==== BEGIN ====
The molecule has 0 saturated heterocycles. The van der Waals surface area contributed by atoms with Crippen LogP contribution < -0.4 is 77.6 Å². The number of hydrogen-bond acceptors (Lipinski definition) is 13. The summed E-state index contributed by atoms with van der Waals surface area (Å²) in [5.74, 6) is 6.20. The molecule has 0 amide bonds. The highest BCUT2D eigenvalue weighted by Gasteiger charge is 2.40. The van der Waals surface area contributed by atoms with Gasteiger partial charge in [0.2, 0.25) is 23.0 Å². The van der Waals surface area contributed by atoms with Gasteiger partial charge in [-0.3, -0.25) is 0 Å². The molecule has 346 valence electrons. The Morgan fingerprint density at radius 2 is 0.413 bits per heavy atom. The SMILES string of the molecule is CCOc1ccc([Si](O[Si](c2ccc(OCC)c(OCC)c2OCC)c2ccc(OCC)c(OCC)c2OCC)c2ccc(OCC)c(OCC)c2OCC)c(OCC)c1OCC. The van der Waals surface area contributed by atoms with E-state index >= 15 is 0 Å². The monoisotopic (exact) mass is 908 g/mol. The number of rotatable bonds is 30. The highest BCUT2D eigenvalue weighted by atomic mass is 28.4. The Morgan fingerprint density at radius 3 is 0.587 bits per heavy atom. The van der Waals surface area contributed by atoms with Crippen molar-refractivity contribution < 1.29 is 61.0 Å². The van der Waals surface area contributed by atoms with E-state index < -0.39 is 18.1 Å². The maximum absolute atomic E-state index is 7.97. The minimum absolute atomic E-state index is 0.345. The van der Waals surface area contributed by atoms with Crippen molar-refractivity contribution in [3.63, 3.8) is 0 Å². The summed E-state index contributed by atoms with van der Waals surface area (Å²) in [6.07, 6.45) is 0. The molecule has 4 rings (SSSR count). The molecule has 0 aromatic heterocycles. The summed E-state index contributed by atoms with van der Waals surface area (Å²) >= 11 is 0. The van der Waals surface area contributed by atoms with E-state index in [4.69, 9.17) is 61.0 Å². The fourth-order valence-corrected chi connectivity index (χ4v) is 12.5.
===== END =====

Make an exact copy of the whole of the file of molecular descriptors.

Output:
The molecule has 0 saturated heterocycles. The van der Waals surface area contributed by atoms with Crippen LogP contribution < -0.4 is 77.6 Å². The number of hydrogen-bond acceptors (Lipinski definition) is 13. The summed E-state index contributed by atoms with van der Waals surface area (Å²) in [5.74, 6) is 6.20. The molecule has 0 amide bonds. The highest BCUT2D eigenvalue weighted by Gasteiger charge is 2.40. The van der Waals surface area contributed by atoms with Gasteiger partial charge in [0.2, 0.25) is 23.0 Å². The van der Waals surface area contributed by atoms with Gasteiger partial charge in [-0.3, -0.25) is 0 Å². The molecule has 346 valence electrons. The Morgan fingerprint density at radius 2 is 0.413 bits per heavy atom. The SMILES string of the molecule is CCOc1ccc([Si](O[Si](c2ccc(OCC)c(OCC)c2OCC)c2ccc(OCC)c(OCC)c2OCC)c2ccc(OCC)c(OCC)c2OCC)c(OCC)c1OCC. The van der Waals surface area contributed by atoms with E-state index >= 15 is 0 Å². The monoisotopic (exact) mass is 908 g/mol. The number of rotatable bonds is 30. The highest BCUT2D eigenvalue weighted by atomic mass is 28.4. The Morgan fingerprint density at radius 3 is 0.587 bits per heavy atom. The van der Waals surface area contributed by atoms with Crippen molar-refractivity contribution < 1.29 is 61.0 Å². The van der Waals surface area contributed by atoms with E-state index < -0.39 is 18.1 Å². The maximum absolute atomic E-state index is 7.97. The minimum absolute atomic E-state index is 0.345. The van der Waals surface area contributed by atoms with Crippen molar-refractivity contribution in [3.63, 3.8) is 0 Å². The summed E-state index contributed by atoms with van der Waals surface area (Å²) in [6.07, 6.45) is 0. The molecule has 4 rings (SSSR count). The molecule has 0 aromatic heterocycles. The summed E-state index contributed by atoms with van der Waals surface area (Å²) >= 11 is 0. The van der Waals surface area contributed by atoms with E-state index in [4.69, 9.17) is 61.0 Å². The fourth-order valence-corrected chi connectivity index (χ4v) is 12.5.